You have treated me as if I am clueless to the people and practices involved in Christianity. Like mentioned, I grew up in a Christian household, and in fact never even knew a non-Christian until adulthood; therefore, I have been in similar shoes to yours at one time. I am not ignorant to Christian teachings, beliefs or ideologies. I have spent my entire life surrounded by it each and every day. Far more importantly than the study I mentioned, much of what I discussed on my blog I speak from personal experience. As I’ve stated, it would be ridiculous and unfounded for me (or anyone) to say that all people of any one religion act in exactly the same way. Christianity, especially, has many different interpretations. But, unfortunately, I know there is a lot of corruption within Christianity, as in any major organization, and it certainly does not serve God’s purpose to turn a blind eye to it. By adulthood, we all should know that what looks like a sheep, isn’t always a sheep. Wolves many times hide just below the woolly surface.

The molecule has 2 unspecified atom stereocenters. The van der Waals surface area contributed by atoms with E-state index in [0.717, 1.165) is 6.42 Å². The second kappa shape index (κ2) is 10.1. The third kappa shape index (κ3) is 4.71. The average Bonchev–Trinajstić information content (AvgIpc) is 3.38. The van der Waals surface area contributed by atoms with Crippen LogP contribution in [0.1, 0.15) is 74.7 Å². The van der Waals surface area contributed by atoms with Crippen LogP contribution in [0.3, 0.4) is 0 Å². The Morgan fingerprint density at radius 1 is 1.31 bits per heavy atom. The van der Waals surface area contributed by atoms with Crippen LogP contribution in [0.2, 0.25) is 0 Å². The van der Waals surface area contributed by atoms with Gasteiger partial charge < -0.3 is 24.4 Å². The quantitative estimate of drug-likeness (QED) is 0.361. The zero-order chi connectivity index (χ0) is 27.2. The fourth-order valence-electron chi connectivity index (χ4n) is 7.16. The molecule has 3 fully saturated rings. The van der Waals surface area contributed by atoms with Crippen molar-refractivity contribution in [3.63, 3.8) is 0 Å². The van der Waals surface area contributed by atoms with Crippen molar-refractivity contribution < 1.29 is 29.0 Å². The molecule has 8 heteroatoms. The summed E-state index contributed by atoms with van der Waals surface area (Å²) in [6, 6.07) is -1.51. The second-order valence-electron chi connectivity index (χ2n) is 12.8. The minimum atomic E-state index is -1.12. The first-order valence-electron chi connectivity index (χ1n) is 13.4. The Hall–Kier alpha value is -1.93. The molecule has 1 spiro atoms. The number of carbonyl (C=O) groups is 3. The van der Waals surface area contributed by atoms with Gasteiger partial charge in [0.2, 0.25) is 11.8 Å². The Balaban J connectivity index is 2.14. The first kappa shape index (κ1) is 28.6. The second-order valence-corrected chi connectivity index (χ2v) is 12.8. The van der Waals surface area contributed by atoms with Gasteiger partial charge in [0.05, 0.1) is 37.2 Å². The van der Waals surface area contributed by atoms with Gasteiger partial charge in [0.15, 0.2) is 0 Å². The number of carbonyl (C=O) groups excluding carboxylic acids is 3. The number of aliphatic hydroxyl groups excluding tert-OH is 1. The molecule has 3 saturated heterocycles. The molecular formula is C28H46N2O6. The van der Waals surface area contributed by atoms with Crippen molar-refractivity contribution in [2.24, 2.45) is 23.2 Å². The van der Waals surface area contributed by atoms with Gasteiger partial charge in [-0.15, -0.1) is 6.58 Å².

I personally believe that good Christians are simply good people who practice Christianity. I do not believe Christianity “makes” a person good. So we both believe in the chicken and the egg, we just disagree about which comes first.